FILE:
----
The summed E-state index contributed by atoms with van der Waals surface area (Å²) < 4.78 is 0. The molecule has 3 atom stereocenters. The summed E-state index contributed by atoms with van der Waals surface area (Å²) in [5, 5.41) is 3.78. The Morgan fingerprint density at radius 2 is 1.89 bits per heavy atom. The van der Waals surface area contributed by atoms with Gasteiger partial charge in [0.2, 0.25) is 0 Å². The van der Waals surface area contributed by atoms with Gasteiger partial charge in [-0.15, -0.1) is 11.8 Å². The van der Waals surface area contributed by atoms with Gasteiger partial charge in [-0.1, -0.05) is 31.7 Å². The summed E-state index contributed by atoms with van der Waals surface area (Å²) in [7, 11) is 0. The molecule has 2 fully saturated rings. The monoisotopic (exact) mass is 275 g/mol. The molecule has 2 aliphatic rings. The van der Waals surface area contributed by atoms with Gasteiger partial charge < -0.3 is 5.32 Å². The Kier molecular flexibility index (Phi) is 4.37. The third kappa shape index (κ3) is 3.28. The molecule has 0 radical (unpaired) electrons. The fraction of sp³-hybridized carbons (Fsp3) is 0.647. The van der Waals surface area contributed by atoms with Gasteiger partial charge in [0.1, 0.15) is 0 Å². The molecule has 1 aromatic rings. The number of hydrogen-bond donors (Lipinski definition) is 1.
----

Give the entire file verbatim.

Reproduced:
The summed E-state index contributed by atoms with van der Waals surface area (Å²) < 4.78 is 0. The molecule has 3 atom stereocenters. The summed E-state index contributed by atoms with van der Waals surface area (Å²) in [5, 5.41) is 3.78. The Morgan fingerprint density at radius 2 is 1.89 bits per heavy atom. The van der Waals surface area contributed by atoms with Gasteiger partial charge in [0.2, 0.25) is 0 Å². The van der Waals surface area contributed by atoms with Gasteiger partial charge in [-0.15, -0.1) is 11.8 Å². The van der Waals surface area contributed by atoms with Gasteiger partial charge in [-0.1, -0.05) is 31.7 Å². The summed E-state index contributed by atoms with van der Waals surface area (Å²) in [7, 11) is 0. The molecule has 2 fully saturated rings. The monoisotopic (exact) mass is 275 g/mol. The molecule has 2 aliphatic rings. The van der Waals surface area contributed by atoms with Gasteiger partial charge < -0.3 is 5.32 Å². The Kier molecular flexibility index (Phi) is 4.37. The third kappa shape index (κ3) is 3.28. The molecule has 0 radical (unpaired) electrons. The fraction of sp³-hybridized carbons (Fsp3) is 0.647. The van der Waals surface area contributed by atoms with Gasteiger partial charge in [0.1, 0.15) is 0 Å². The molecule has 1 aromatic rings. The number of hydrogen-bond donors (Lipinski definition) is 1.